Big Basin State Park

Redwoods, hiking, camping and backpacking in Big Basin Redwoods State Park, California's first state park.

Editor's Note: Big Basin was devastated by the CZU Lightning Complex Fire in August, 2020, when almost all of the park’s recreational facilities were destroyed. The park was closed until July, 2022, when it reopened with reservation-only day-use access. That remains the case as of spring 2023.

Note: No reservations are needed for visitors arriving on foot, by bike, or bus.

Follow this link to make a reservation to visit Big Basin State Park and receive a parking pass.

Here’s a FAQ for more information on the reservation system and visiting Big Basin..

Below find information about park amenities we can hope and trust will be available again soon.

# # #

The great-grandpappy of the California state parks system is home to the biggest stand of old-growth redwoods south of the Golden Gate, four waterfalls (that’s just counting the big ones), a 329-foot tree and the best-tasting water in the county (from the Andrew P. Hill fountain on the Redwood Trail, named for the indignant photographer who started the movement to save Big Basin). The first California state park, it also has 80 miles of hiking trails on its 18,000 acres, including most of the famous 30-mile Skyline-to-the-Sea Trail, which, as the name suggests, leads from the crest of the Santa Cruz Mountains to the Pacific Ocean. This is easily some of the most spectacular hiking in the Santa Cruz Mountains.

Big Basin Redwoods State Park is one of the few state parks parks offering year-round camping in Santa Cruz County, with tent and RV camping at its forested headquarters, as well as rustic tent cabins.

Seven backcountry trail camps, including those on the Skyline-to-the-Sea Trail, are operational May 1–Nov. 1. You can start making reservations in early March at 831.338.8861. Read more.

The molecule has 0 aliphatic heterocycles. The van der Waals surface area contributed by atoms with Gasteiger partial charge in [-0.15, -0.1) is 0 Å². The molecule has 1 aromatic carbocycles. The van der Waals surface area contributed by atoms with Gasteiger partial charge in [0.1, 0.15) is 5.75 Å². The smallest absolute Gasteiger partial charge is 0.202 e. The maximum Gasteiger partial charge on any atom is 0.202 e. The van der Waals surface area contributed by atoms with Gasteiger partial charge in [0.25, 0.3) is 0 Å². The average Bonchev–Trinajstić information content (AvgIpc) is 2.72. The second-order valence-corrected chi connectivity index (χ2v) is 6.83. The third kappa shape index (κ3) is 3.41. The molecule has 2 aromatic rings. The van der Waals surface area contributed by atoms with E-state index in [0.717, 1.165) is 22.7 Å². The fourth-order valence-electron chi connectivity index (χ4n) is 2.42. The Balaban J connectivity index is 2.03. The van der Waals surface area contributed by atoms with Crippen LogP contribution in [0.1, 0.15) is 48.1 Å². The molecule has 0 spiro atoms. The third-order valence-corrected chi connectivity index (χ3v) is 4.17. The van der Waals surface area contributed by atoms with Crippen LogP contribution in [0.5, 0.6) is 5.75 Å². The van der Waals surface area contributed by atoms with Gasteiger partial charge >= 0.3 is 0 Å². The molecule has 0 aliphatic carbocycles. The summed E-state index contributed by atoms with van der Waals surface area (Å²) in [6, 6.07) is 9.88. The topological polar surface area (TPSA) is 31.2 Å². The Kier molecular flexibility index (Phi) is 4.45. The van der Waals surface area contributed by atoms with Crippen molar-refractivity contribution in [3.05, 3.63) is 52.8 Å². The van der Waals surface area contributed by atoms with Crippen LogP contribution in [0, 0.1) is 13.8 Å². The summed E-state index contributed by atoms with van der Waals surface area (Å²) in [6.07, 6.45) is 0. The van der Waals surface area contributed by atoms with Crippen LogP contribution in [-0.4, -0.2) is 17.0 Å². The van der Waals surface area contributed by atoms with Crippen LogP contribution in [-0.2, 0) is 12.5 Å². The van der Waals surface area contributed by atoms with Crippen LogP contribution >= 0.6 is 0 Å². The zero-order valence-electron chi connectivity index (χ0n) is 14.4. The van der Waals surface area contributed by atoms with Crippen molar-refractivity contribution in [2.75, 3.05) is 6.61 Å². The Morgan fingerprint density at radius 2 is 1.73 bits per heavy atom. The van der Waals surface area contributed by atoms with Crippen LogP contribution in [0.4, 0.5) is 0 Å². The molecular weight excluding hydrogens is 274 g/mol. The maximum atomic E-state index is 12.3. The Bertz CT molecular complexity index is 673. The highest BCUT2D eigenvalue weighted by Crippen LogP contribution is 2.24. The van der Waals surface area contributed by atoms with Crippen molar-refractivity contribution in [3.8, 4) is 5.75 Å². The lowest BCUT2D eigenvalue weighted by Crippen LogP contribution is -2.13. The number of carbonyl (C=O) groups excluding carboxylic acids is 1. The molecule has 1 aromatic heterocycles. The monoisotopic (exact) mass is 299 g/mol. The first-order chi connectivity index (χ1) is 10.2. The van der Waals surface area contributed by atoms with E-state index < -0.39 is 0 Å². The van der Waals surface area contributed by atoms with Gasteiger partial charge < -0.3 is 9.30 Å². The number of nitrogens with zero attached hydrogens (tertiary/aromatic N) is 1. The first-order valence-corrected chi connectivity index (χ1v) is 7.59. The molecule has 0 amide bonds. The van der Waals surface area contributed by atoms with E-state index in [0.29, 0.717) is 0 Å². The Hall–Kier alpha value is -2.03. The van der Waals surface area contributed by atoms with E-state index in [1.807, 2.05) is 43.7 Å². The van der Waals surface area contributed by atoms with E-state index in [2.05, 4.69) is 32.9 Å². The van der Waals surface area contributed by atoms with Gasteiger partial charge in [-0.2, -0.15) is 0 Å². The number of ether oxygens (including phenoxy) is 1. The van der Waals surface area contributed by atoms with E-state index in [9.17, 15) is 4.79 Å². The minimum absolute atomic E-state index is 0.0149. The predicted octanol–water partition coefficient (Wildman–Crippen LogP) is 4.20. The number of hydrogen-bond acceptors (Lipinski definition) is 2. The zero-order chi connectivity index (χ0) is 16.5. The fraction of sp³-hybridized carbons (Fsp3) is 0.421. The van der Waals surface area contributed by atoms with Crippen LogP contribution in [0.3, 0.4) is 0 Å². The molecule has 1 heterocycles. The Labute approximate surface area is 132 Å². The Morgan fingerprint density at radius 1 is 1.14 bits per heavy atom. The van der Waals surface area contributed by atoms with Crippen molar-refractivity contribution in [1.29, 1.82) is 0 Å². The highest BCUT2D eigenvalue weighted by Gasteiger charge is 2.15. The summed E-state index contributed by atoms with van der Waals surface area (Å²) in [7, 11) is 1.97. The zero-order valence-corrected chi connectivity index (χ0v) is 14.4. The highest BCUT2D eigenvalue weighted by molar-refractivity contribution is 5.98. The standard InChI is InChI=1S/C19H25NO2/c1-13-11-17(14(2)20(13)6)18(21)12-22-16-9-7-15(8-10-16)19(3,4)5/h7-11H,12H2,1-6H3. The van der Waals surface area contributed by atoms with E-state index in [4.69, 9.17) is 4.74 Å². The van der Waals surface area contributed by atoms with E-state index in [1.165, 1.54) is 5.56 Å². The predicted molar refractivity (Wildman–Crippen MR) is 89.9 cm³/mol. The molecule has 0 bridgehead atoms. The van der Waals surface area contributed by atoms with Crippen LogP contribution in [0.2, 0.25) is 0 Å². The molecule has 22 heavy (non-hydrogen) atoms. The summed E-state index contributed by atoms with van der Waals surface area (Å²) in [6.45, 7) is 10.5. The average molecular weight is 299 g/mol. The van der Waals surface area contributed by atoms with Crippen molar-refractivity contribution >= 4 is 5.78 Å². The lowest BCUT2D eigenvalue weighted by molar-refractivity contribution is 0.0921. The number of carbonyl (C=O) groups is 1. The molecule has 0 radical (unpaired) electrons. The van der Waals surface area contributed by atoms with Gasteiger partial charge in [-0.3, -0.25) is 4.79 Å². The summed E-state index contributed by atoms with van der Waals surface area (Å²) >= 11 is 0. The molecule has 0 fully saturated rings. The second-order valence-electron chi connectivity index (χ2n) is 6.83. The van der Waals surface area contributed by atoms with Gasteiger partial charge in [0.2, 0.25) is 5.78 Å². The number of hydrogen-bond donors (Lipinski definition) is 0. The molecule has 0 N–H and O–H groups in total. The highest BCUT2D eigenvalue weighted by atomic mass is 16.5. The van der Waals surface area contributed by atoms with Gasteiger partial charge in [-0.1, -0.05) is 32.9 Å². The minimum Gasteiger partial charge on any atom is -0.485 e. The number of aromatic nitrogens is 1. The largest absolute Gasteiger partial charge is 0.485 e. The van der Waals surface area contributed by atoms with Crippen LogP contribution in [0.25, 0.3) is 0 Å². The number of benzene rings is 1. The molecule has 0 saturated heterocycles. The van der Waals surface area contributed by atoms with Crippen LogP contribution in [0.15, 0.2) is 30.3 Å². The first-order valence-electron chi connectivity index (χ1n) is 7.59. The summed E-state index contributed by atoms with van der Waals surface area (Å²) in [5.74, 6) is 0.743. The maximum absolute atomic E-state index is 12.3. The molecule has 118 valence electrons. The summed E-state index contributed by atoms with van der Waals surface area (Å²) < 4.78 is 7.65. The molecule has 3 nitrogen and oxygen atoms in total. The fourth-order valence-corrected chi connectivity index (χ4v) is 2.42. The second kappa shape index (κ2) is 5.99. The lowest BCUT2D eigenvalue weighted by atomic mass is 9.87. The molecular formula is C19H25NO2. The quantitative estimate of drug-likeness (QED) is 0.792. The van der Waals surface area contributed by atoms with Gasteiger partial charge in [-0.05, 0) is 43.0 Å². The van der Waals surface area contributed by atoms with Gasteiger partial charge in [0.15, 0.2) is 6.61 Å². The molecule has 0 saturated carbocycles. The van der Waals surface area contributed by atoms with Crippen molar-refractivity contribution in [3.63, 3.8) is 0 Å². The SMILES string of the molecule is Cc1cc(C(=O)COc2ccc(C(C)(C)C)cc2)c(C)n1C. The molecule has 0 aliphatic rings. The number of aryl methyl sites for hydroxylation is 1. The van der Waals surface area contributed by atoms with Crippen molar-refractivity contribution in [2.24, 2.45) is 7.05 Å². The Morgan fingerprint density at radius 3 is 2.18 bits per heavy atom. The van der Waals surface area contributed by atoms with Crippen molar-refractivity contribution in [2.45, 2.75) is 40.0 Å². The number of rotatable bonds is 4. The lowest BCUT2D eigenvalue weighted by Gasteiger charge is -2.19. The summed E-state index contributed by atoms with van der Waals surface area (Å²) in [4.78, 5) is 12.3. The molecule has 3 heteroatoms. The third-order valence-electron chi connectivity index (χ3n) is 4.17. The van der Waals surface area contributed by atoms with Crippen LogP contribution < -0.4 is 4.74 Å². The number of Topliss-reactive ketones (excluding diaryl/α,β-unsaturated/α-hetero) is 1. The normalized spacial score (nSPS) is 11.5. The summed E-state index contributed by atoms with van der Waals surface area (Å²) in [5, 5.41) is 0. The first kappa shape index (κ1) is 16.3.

A GREAT PLACE TO camp, hike, mountain bike (on fire roads only), ride your horse, camp with your horse, look at birds, wind- or kitesurf (at Waddell Beach) and nerd out during any number of guided walks offered by knowledgeable, wonderful volunteers.

NOT NECESSARILY THE PLACE TO take your dog (Fido's banned from trails and fire roads, though he can tag along on paved roads).

YOUR MOM WOULD TELL YOU TO wear layers; use a bear canister or other raccoon-proof food storage device and bring mosquito repellent if backpacking.

IF YOU'RE LUCKY YOU'LL have a waterfall to yourself for a few minutes.

—Aaron Carnes

Directions to Park Headquarters From Highway 17, take the Mount Hermon Road exit in Scotts Valley. Follow Mount Hermon Road through Scotts Valley to Felton (3 miles). Turn right at Graham Hill Road and right again shortly thereafter at Highway 9. Travel 6.6 miles north on Highway 9 until you reach Highway 236 in Boulder Creek. Turn left and travel 4 curvy miles to the park entrance. Map to Big Basin Redwoods State Park Headquarters

Directions to Rancho del Oso Unit of Big Basin Redwoods State Park From Santa Cruz: Take Mission Street west out of town; it will turn into Highway 1. Travel 18 miles to the Rancho del Oso entrance. Park on roadside for day use. Those with backcountry trail camp reservations may park next to the ranger station.

From San Francisco: Follow Highway 1 approximately 60 miles south. The parking area is 3 miles south of the Ano Nuevo State Beach entrance.

Redwood Trail
.5 miles; 30 min.; easy
A must-see for any visitor to Big Basin, this short, flat trail features some of the most immense old-growth redwoods in Santa Cruz County.

Sequoia Trail
4 miles; 2 hours; easy to moderate
A not-too-strenuous walk through redwood forest takes you to the Sempervirens waterfall and an ancient sandstone outcropping.

Ocean View Summit Hike
4.5 miles RT; 3 hours; moderate to strenuous
The trail from Big Basin park headquarters to Ocean View Summit leads past massive redwoods to a ridgetop patch of sun-blasted chaparral with a sightline to the sea.

Berry Creek Falls from Park HQ
10.5 miles RT; 6 hours; strenuous
A tough but rewarding hike to the park's signature waterfall.

Berry Creek Falls from Waddell Beach (Rancho del Oso)
12 miles RT; 4 hours; moderate to strenuous
An easier approach to a 60-foot waterfall, this hike traverses the beautiful Waddell Valley.

21600 Big Basin Way, Boulder Creek, CA 95006. 831.338.8860. Learn more at the official Big Basin State Park website.